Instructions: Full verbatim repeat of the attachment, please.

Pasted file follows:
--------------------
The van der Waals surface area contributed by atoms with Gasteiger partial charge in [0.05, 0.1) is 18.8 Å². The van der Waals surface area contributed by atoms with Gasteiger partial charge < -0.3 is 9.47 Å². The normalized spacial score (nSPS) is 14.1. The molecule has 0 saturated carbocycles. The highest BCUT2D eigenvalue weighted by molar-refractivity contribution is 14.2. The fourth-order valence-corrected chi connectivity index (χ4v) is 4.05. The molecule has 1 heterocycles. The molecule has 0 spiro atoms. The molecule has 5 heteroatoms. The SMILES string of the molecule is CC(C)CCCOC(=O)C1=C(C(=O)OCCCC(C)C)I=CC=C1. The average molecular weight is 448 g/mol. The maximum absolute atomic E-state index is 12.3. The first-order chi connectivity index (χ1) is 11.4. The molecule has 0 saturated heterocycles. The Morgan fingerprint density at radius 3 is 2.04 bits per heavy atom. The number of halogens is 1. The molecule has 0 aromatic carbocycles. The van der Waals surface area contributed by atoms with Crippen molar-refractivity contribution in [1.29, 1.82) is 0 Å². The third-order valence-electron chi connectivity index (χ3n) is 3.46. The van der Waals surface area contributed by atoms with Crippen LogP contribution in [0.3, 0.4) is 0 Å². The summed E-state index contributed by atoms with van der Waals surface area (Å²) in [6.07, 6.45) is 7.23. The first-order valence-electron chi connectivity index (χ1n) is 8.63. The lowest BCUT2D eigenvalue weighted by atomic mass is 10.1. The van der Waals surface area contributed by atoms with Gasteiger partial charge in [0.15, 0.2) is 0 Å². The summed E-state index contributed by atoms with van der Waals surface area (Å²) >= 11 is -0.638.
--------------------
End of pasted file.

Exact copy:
The van der Waals surface area contributed by atoms with Gasteiger partial charge in [0.05, 0.1) is 18.8 Å². The van der Waals surface area contributed by atoms with Gasteiger partial charge < -0.3 is 9.47 Å². The normalized spacial score (nSPS) is 14.1. The molecule has 0 saturated carbocycles. The highest BCUT2D eigenvalue weighted by molar-refractivity contribution is 14.2. The fourth-order valence-corrected chi connectivity index (χ4v) is 4.05. The molecule has 1 heterocycles. The molecule has 0 spiro atoms. The molecule has 5 heteroatoms. The SMILES string of the molecule is CC(C)CCCOC(=O)C1=C(C(=O)OCCCC(C)C)I=CC=C1. The average molecular weight is 448 g/mol. The maximum absolute atomic E-state index is 12.3. The first-order chi connectivity index (χ1) is 11.4. The molecule has 0 saturated heterocycles. The Morgan fingerprint density at radius 3 is 2.04 bits per heavy atom. The number of halogens is 1. The molecule has 0 aromatic carbocycles. The van der Waals surface area contributed by atoms with Crippen molar-refractivity contribution in [1.29, 1.82) is 0 Å². The third-order valence-electron chi connectivity index (χ3n) is 3.46. The van der Waals surface area contributed by atoms with Crippen LogP contribution in [0.3, 0.4) is 0 Å². The summed E-state index contributed by atoms with van der Waals surface area (Å²) in [6.07, 6.45) is 7.23. The first-order valence-electron chi connectivity index (χ1n) is 8.63. The lowest BCUT2D eigenvalue weighted by atomic mass is 10.1. The van der Waals surface area contributed by atoms with Gasteiger partial charge in [0.15, 0.2) is 0 Å². The summed E-state index contributed by atoms with van der Waals surface area (Å²) >= 11 is -0.638.